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The BBC's Tim Franks
"300 pensioners packed into a hotel room waiting to kebab the pensions minister""
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banner Monday, 25 September, 2000, 14:43 GMT 15:43 UK
Pensioners on the warpath
"Can you shut up while I'm talking so I can get this over with please!" was the heartfelt cry from pensions minister Jeff Rooker as he struggled to make himself heard above the din of angry pensioners.

Although the minister had a microphone he struggled to raise his voice above the senior citizens' chanting at the National Pensioners' Convention fringe meeting at Labour's Brighton conference.

"Restore the link, restore the link, restore the link" was the message coming loud and clear from the floor of the crowded meeting.

Despite the constant heckling the minister remained surprisingly unruffled.

But speaking as he did before the chancellor took to the main conference floor, the minister had little option but to tell the crowd of Labour activists exactly what they didn't want to hear.

Government policy, he said, remained to target the poorest pensioners first and there was no plan to restore the link between the rise in earnings and the basic state pension, scrapped by the Thatcher government in 1980.

The minister conceded that at 67.50 the basic state pension "wasn't much to live on" - and winded up his speech saying "with that inadequate reply I will leave. I am going to go and hear what Gordon Brown has to say."

Everyone in the room was waiting for the chancellor. And all the speakers on the platform, from the 89-year-old Barbara Castle, through to Tony Benn to Rodney Bickerstaffe, to Clare Rayner to Jack Jones all had the simple message - raise pensions and restore the link with earnings.

The agony aunt and pensioner for four years Clare Rayner - warned the government that the UK's 11 million pensioners were the biggest focus group around.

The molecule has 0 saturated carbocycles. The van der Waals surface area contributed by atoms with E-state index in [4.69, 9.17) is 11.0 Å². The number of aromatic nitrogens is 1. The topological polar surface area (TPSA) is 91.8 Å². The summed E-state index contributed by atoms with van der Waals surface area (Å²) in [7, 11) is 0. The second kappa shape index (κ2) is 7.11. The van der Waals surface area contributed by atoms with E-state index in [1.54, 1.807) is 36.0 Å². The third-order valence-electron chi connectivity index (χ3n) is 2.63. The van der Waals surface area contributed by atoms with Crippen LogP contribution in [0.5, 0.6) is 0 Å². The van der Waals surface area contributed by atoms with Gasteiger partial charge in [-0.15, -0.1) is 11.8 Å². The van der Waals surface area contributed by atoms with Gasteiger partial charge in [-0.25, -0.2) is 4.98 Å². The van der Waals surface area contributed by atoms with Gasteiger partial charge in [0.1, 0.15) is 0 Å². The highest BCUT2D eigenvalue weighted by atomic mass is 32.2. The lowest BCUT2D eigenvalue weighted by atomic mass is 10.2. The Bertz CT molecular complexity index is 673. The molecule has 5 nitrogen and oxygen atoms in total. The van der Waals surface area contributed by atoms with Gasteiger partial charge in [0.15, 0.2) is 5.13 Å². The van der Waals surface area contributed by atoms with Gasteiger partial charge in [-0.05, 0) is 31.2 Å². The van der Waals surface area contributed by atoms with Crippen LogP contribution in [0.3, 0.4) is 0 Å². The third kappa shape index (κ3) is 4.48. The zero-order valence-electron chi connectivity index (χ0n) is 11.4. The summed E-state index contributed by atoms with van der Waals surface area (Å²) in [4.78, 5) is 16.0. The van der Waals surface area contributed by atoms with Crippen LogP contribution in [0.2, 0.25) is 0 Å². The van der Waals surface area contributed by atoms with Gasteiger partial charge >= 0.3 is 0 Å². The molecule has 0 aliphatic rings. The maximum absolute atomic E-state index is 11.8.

"If you want your days to be long in this land, you better start looking after us and start listening to us," she told Tony Blair and Gordon Brown.

Attacking means testing, the general secretary of Unison, Rodney Bickerstaffe, told the chancellor pensioners "should not have to parade their poverty in order to get a few more quid."

"We want an announcement this week that there will be a rise in the basic state pension," and an assurance that once up-rated the pension "would not be allowed to wither on the vine".

Barbara Castle - the "lucky" Labour minister who put the link in place in the 1970s, raised three cheers from the audience by just entering the hall.

It was "magic", she said, to see the change that Labour's pension's policy had made when Harold Wilson's government brought it in.

The thought behind it was simple: "We want all our citizens to share in the rise in our national prosperity."

Turning to the government she was scathing. "They are revealing that instinctively they belong to that group of people who believe only the deserving poor should get their rights.

"But I think all the poor are deserving. It's not just about money it's about human dignity," she concluded.

Another veteran campaigner, Jack Jones, drilled the message home.

Referring to the chancellor's war chest he said: "That money is there and that money should be released by way of a substantial increase in the basic state pension."

With the pensioners' noisy lunchtime rally done, one and all left to go and hear what Mr Brown - hot foot from Prague - had to say about it all on the conference floor. And they looked like they wouldn't take no for an answer.

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